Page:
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[Nettime-nl] EU court rejects German journalist case
Leon Kuunders on Sun, 17 Oct 2004 10:23:04 +0200 (CEST)


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[Nettime-nl] EU court rejects German journalist case


EUOBSERVER / BRUSSELS - An EU court has rejected a case brought by a German
journalist concerning the protection of journalistic sources.

The European Court of First Instance on Friday (15 October) rejected an
application for "interim measures" by Hans-Martin Tillack, which would have
meant that possessions of his, seized earlier in the year by Belgian police,
would not be allowed to be inspected by the EU's anti-fraud office (OLAF).

Mr Tillack, an investigative journalist working for Stern Magazine, brought
the case against the European Commission on the grounds that if OLAF - for
which it is responsible - is allowed to inspect the material seized by the
police then his sources will be compromised.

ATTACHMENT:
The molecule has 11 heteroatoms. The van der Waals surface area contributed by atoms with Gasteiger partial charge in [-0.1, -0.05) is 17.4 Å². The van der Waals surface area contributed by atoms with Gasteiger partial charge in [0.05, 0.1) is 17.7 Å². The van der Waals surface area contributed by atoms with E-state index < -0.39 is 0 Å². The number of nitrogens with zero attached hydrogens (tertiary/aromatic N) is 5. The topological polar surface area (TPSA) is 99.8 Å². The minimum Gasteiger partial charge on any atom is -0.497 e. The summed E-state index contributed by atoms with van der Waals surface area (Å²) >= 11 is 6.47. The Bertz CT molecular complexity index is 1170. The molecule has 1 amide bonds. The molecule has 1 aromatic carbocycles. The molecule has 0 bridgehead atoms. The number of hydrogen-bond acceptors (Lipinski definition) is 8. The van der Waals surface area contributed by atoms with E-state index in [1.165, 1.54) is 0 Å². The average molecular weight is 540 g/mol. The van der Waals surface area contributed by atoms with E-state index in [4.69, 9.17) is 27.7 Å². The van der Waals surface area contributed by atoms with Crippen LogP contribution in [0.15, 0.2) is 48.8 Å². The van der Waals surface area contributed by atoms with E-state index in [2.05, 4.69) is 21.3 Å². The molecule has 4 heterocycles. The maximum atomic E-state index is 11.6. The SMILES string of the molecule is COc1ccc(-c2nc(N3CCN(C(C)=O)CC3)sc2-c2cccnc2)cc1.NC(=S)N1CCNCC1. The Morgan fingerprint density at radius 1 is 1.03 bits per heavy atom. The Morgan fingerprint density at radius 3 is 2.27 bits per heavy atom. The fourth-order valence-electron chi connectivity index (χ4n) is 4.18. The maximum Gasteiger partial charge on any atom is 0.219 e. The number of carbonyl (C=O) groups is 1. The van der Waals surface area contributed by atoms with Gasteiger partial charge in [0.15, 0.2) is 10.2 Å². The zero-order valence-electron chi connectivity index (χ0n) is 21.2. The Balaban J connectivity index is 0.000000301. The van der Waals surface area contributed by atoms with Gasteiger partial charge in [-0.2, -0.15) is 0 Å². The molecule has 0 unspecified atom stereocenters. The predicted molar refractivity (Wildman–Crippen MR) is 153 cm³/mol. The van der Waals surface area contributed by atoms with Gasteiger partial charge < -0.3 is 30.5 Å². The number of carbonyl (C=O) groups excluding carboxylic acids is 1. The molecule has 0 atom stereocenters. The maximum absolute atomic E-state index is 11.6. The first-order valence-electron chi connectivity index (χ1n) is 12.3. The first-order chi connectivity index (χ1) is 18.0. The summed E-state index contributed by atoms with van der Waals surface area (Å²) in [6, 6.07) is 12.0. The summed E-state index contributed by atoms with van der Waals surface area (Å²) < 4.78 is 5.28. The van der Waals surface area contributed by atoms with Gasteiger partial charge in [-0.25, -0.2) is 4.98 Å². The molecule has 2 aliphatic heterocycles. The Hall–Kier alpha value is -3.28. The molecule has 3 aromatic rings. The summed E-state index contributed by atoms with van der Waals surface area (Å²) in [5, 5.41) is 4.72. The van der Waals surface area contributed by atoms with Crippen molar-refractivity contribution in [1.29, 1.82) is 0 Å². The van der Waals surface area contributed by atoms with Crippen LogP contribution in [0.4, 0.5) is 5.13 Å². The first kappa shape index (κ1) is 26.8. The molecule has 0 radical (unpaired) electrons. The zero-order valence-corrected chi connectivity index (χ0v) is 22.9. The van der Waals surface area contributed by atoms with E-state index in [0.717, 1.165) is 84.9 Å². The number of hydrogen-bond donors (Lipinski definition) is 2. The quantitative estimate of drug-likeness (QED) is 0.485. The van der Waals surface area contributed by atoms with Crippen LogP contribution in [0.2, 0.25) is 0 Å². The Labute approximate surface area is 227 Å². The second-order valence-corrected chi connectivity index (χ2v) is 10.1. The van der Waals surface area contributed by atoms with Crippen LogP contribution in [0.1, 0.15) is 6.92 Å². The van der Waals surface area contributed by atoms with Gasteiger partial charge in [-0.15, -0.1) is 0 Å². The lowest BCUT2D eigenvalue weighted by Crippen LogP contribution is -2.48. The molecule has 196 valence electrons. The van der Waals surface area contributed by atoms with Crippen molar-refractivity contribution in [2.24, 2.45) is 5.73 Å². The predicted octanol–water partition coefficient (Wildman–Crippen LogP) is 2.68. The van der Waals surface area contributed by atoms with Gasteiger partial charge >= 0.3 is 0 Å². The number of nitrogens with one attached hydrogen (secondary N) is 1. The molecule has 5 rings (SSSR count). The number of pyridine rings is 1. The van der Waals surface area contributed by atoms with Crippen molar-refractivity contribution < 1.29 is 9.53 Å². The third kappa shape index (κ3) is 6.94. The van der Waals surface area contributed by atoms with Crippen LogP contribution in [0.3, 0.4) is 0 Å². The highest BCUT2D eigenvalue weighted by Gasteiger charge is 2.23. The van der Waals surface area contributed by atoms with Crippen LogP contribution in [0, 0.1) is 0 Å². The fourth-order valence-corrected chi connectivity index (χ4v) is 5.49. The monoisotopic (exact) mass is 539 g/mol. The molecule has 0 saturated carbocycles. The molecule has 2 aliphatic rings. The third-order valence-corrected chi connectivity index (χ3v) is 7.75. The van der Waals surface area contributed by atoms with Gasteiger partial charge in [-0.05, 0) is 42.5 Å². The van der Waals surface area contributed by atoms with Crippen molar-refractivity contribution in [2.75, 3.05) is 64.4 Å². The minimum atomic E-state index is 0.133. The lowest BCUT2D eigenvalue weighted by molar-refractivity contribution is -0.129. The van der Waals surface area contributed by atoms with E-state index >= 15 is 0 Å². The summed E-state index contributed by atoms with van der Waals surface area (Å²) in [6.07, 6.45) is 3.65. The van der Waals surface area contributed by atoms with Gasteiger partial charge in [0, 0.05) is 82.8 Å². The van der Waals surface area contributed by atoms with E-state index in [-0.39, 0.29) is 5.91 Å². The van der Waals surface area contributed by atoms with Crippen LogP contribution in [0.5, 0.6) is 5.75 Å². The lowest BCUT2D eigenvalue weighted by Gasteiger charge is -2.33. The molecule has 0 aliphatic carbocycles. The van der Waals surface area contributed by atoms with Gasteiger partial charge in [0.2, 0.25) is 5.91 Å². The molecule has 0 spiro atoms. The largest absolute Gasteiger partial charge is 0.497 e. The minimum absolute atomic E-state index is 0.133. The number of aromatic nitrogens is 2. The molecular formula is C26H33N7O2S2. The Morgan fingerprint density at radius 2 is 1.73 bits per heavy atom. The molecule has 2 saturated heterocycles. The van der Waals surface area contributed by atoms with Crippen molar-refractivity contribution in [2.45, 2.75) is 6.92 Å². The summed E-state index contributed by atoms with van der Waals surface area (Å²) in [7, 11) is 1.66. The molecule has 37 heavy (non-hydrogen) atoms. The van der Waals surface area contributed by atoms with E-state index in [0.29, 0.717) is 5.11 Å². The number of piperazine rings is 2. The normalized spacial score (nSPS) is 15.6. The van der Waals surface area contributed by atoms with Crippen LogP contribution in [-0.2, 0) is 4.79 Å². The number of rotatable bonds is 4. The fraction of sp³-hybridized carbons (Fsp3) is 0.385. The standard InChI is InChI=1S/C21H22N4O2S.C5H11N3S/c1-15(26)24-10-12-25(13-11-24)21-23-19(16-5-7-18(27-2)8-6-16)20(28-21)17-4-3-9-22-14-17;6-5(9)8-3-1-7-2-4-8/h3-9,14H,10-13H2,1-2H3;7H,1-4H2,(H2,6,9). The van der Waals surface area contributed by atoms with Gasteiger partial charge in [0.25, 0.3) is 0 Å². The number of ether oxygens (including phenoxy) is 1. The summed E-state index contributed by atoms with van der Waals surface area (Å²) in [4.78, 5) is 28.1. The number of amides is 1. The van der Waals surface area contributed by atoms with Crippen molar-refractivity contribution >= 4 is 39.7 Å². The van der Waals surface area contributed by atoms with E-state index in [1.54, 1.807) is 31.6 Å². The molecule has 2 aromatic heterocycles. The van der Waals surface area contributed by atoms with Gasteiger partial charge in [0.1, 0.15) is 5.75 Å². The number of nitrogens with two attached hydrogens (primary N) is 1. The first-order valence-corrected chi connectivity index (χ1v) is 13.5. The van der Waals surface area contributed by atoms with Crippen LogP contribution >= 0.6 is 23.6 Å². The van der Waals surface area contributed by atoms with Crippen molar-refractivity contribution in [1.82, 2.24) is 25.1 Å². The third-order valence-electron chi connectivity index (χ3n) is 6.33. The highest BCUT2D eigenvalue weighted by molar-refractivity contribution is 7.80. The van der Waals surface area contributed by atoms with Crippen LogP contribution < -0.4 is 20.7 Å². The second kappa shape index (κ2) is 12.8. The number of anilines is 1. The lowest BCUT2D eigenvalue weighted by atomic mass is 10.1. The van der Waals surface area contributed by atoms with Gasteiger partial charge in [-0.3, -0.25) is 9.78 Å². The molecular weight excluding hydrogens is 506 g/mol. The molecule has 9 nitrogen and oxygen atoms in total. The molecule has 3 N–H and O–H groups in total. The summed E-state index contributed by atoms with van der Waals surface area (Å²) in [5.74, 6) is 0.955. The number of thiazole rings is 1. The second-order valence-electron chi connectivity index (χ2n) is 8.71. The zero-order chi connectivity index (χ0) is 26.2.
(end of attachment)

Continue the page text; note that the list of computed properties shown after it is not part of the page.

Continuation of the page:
The court rejected both this claim and the one for damages on the grounds
that there is not enough legal basis for the claims.

The International Federation of Journalists, which has been following his
case closely and intervened on his behalf in Court case, called Friday's
decision "disturbing".

"This whole issue has opened up a serious question in terms of protection of
sources", said Robert Shaw of the IFJ saying that it was "difficult" that
the question was back in the hands of the Belgian authorities.

Mr Shaw added that the IFJ "would fully support" Mr Tillack if he were to
appeal his case.

Two year history

The whole issue started in 2002 when Mr Tillack published articles in Stern
about alleged irregularities in OLAF based on internal documents from the
organisation.

OLAF then released a press statement saying it was possible that someone had
been bribed to get the documents - something which Stern magazine refuted.

It also opened an internal investigation into who could have leaked the
documents.

Earlier this year it sent the results of the internal investigation to the
Belgian authorities resulting in a police search and confiscation of Mr
Tillack's files and computer in March.

Mr Tillack then brought the case to court on the grounds that OLAF should
not be allowed to inspect his possessions - for protection of sources reason
- and for damages.

It is unclear whether the journalist will be able to appeal his case.

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